The more challenging parts of this game are when you need to start healing yourself or the land. If you end up with more than three minions in a single location when you’re spawning more minions each turn, the land in that location has been tainted (you place a tainted crystal there) and you place one minion of the color that spawned the overrun on each adjacent location on the board. These additional minions can also taint adjacent locations, if they cause more than three minions to spawn there. (You never put more than three on a location, it just spawns an overrun, sort of like Pandemic. Adjacent locations do not spawn overruns in a chain reaction, like in Pandemic, fortunately. But this is difficult enough as it is!) You must defeat minions as you play in order to fill up the supply again, otherwise you can run out of minions of one color and lose the game.
The tainted crystals represent evil corrupting each location as the enemy moves through. Overruns taint the land, as mentioned earlier. And each location can contain multiple crystals, if you cause overruns more than once. However, demons also taint the land with only three minions in one location. (They must all be demons.) So, that can happen without causing an overrun. You can try to heal the land, which may be necessary if you’re running low on tainted crystals. After all, if you run out of crystals, you lose the game. Healing the land requires an attempt. You must go to the tainted location, discard a hero card matching that location’s color, and then roll two dice. On a 5 or 6 you are successful and may remove one tainted crystal from that spot.
Hero cards come into play when fighting off the evil generals. If you initiate combat against a general, you discard hero cards that you’ve collected that show dice matching the color of the general you’re going to fight. You may discard any number of cards, but you have to choose that number before starting the fight. Then you roll however many dice were displayed on all of the cards you discarded, attempting to hit and kill the general. (Each general has a different to-hit requirement. For instance, the orc general is hit on a 3 or higher, making it the easiest to hit. The blue dragon requires a 5 or higher to hit, making it the most difficult to hit.) Each hit is tracked as a wound on the general’s description tile. But, if you don’t defeat the general in a single battle, there are generally some rough consequences to be had. Because of this, you can attack jointly. Other players can assemble where the general is located, and then the last person to arrive can initiate combat. Then all players can combine their cards to roll dice and attack the general, making for an easier battle.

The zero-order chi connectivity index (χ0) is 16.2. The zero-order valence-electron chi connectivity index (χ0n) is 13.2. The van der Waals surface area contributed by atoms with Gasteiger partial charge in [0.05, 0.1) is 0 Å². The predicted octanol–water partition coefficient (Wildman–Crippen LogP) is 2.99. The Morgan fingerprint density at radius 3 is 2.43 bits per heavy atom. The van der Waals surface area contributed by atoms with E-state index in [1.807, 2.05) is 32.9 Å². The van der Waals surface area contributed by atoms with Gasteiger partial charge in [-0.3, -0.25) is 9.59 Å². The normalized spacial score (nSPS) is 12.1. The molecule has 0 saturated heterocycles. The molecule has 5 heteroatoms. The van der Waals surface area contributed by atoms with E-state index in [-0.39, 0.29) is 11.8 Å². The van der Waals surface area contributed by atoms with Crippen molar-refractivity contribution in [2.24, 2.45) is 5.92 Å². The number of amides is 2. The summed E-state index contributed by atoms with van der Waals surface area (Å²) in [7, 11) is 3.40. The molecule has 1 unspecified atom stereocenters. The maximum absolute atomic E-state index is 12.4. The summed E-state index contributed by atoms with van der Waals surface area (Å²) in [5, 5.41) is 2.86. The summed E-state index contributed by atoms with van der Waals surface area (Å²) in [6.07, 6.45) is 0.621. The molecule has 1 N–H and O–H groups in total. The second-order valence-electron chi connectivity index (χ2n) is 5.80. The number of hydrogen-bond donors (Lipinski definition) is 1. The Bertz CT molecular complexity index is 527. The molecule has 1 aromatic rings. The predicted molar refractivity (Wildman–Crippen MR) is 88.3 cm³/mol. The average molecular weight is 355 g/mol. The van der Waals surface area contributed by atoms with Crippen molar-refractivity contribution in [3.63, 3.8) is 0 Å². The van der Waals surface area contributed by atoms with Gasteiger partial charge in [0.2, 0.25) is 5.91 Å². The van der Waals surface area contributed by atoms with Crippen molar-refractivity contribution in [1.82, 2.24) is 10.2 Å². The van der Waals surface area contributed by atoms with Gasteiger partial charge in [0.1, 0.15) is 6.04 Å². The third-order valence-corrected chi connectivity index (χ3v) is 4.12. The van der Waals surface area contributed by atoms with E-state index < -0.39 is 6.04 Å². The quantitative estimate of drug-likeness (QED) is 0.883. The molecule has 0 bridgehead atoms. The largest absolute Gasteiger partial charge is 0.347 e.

Some hero cards also have special abilities on them that can be played at any time. These special abilities could mean additional attacks on a general, preventing minions from spawning, and more. So, these cards are very valuable. Use them wisely!
There are also optional quest cards that players can complete. These quest cards hold the potential for some huge bonuses. But can you spare the time to complete them and still defend Monarch City?
Overall, there’s a fair balance between strategy and luck in this game. Bad rolls or card draws can make the game extremely difficult. But, it can go both ways. Good rolls or card draws can make the game pretty easy. We’ve generally seen a pretty nice balance, though. So, the game plays pretty evenly, most of the time.
Time requirements for setup and play are definitely a factor. If you’re looking for a short game, this isn’t it. Our games typically take a couple of hours or so. It’s not the longest game, but it’s not a quickie, either. And the complexity will appeal to some gamers, but not others. So, keep in mind with whom you’ll be playing. The game also has a lot of pieces. There’s a lot of value here. But that also means a higher price tag. Amazon currently has it for around $63.
We really enjoy Defenders of the Realm. It plays differently each time, and provides a nice, cooperative challenge. There’s enough variety and complexity that it keeps us engaged. And we love the fantasy theme. Plus there are a ton of expansions from the publisher for new characters, minions, generals, and expanded decks of cards that we need to try!
Two thumbs up from us on this one. Great game!